CUP: Junior Eyes Return To Bristol Victory Lane
Dale Earnhardt Jr. seems to climb ever closer to ending a winless streak that now has reached 132 races.
Last week at Las Vegas, he led 70 laps – the second-best total of the day – before finishing 10th.
The thinking among some members of Junior Nation is that when the breakthrough win finally comes, many others will follow.
But hold on, Earnhardt Jr. says. Not necessarily.
“No, because I felt that way in 2008, and we won one and never won again,” he said. “I just don’t believe in, ‘Man, you open up the floodgates [and] they are just going to come piling on.’
“I do know that when you win a race, your confidence is way up. The teams feels really good about itself. A lot of time, consistent, good finishes come after that – opportunities to win, maybe, and maybe more wins. It definitely helps your confidence a lot when you get into victory lane. The team sort of feeds off of that for a few more weeks after that win. That can be beneficial.”
Although Earnhardt Jr. has performed well at Bristol Motor Speedway (12 top 10s in 24 races), his lone win here came in August 2004, when he led a monstrous 295 laps.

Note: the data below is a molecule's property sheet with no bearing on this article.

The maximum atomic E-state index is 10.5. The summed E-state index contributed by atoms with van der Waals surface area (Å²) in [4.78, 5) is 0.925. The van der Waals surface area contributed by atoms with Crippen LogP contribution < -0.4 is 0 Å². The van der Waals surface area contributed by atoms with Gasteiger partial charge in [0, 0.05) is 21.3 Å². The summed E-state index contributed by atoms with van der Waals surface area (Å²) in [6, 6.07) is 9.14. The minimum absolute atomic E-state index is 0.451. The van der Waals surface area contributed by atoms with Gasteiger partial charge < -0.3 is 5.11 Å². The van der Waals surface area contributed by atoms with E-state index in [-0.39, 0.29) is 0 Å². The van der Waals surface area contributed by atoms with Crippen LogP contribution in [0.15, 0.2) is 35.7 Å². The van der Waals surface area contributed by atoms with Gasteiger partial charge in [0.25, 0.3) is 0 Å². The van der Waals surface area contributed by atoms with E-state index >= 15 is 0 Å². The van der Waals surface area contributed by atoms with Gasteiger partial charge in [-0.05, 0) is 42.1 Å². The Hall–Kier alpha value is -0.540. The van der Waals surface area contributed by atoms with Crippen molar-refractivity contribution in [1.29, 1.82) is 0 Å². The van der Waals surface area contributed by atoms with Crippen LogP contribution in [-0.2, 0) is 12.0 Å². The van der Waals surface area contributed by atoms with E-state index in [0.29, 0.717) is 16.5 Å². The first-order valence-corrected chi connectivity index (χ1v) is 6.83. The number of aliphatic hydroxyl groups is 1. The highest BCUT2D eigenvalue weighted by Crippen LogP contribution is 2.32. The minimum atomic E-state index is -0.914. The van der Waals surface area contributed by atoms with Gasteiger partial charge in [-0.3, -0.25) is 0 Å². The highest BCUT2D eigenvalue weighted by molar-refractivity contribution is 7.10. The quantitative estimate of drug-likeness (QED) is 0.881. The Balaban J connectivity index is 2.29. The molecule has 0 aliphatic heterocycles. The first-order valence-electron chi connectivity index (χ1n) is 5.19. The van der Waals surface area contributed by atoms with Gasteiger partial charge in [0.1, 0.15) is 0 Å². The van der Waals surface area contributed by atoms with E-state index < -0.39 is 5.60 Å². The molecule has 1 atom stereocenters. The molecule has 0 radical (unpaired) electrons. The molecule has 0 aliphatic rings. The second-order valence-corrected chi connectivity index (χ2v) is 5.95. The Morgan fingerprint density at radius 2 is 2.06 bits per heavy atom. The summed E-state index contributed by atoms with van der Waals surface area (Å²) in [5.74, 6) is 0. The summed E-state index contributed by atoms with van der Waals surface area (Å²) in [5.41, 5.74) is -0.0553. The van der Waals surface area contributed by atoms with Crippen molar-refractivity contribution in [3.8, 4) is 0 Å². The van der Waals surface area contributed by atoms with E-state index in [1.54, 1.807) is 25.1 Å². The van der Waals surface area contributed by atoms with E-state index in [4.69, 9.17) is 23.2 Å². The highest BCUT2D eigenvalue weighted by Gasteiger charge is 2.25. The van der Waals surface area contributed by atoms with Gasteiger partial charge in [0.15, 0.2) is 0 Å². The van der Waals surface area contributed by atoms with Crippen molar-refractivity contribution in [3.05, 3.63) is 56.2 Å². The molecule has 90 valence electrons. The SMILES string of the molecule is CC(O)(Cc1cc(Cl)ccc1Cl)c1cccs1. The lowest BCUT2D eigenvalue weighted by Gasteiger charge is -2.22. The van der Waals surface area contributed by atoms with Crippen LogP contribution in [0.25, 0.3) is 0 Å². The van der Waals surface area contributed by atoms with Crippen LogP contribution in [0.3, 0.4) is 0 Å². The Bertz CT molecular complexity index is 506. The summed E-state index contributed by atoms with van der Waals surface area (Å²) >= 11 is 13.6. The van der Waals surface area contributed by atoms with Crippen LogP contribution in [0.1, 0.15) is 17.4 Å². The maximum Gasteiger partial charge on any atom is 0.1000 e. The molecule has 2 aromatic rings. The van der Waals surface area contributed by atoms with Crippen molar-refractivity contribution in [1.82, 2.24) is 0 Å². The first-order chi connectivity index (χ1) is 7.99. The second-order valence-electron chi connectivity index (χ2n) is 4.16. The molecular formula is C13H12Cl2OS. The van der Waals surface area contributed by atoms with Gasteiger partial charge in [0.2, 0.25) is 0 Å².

“That was a big deal to me because I had seen those trophies in my house all my life,” Earnhardt Jr. said (his father won here nine times). “They were the biggest trophies you could bring home. They were bigger than even the championship trophy. I admired the track for how tough it was and how tenacious the races were and how hard the driving was – how difficult it was on drivers.
“It is just such a unique race track – one of a kind.”
The Bristol trophy rests in his living room, Junior said.
“I don’t have many trophies in my house, but that’s one of them that is there,” he said. “It was really even sweeter to have the opportunity to sweep the weekend like we did with the Nationwide win the day before.”
Earnhardt Jr. said he took some frustration home from Las Vegas after running so well early in the race.
“I think I was disappointed that we didn’t come away with a better finish,” he said. “We ran good there last year. So when I got out there and led the first part of the race, I wasn’t as surprised as the rest of the world was. I felt like that was how we wanted to run and could run there.
“I was disappointed that we finished where we did because we let a lot of cars that we had outrun all day beat us. That is really frustrating.”
Mike Hembree is NASCAR Editor for SPEED.com and has been covering motorsports for 30 years. He is a six-time winner of the National Motorsports Press Association Writer of the Year Award.